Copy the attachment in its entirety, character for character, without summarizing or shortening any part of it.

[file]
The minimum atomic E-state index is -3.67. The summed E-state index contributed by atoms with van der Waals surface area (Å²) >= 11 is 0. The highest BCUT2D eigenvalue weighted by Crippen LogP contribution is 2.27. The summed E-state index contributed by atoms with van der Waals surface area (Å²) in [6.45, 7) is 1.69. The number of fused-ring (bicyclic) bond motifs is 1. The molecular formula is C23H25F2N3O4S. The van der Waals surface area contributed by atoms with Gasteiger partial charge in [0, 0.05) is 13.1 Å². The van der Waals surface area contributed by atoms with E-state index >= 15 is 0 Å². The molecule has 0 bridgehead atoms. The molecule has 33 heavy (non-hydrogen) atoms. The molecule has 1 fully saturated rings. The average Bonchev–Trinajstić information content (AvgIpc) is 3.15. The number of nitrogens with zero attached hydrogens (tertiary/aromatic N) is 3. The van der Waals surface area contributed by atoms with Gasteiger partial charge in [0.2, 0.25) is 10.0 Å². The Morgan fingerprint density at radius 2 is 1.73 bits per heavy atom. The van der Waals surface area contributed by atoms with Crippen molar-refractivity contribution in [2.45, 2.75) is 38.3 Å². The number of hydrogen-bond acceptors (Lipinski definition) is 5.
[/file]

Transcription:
The minimum atomic E-state index is -3.67. The summed E-state index contributed by atoms with van der Waals surface area (Å²) >= 11 is 0. The highest BCUT2D eigenvalue weighted by Crippen LogP contribution is 2.27. The summed E-state index contributed by atoms with van der Waals surface area (Å²) in [6.45, 7) is 1.69. The number of fused-ring (bicyclic) bond motifs is 1. The molecular formula is C23H25F2N3O4S. The van der Waals surface area contributed by atoms with Gasteiger partial charge in [0, 0.05) is 13.1 Å². The van der Waals surface area contributed by atoms with E-state index >= 15 is 0 Å². The molecule has 0 bridgehead atoms. The molecule has 33 heavy (non-hydrogen) atoms. The molecule has 1 fully saturated rings. The average Bonchev–Trinajstić information content (AvgIpc) is 3.15. The number of nitrogens with zero attached hydrogens (tertiary/aromatic N) is 3. The van der Waals surface area contributed by atoms with Gasteiger partial charge in [0.2, 0.25) is 10.0 Å². The Morgan fingerprint density at radius 2 is 1.73 bits per heavy atom. The van der Waals surface area contributed by atoms with Crippen molar-refractivity contribution in [2.45, 2.75) is 38.3 Å². The number of hydrogen-bond acceptors (Lipinski definition) is 5.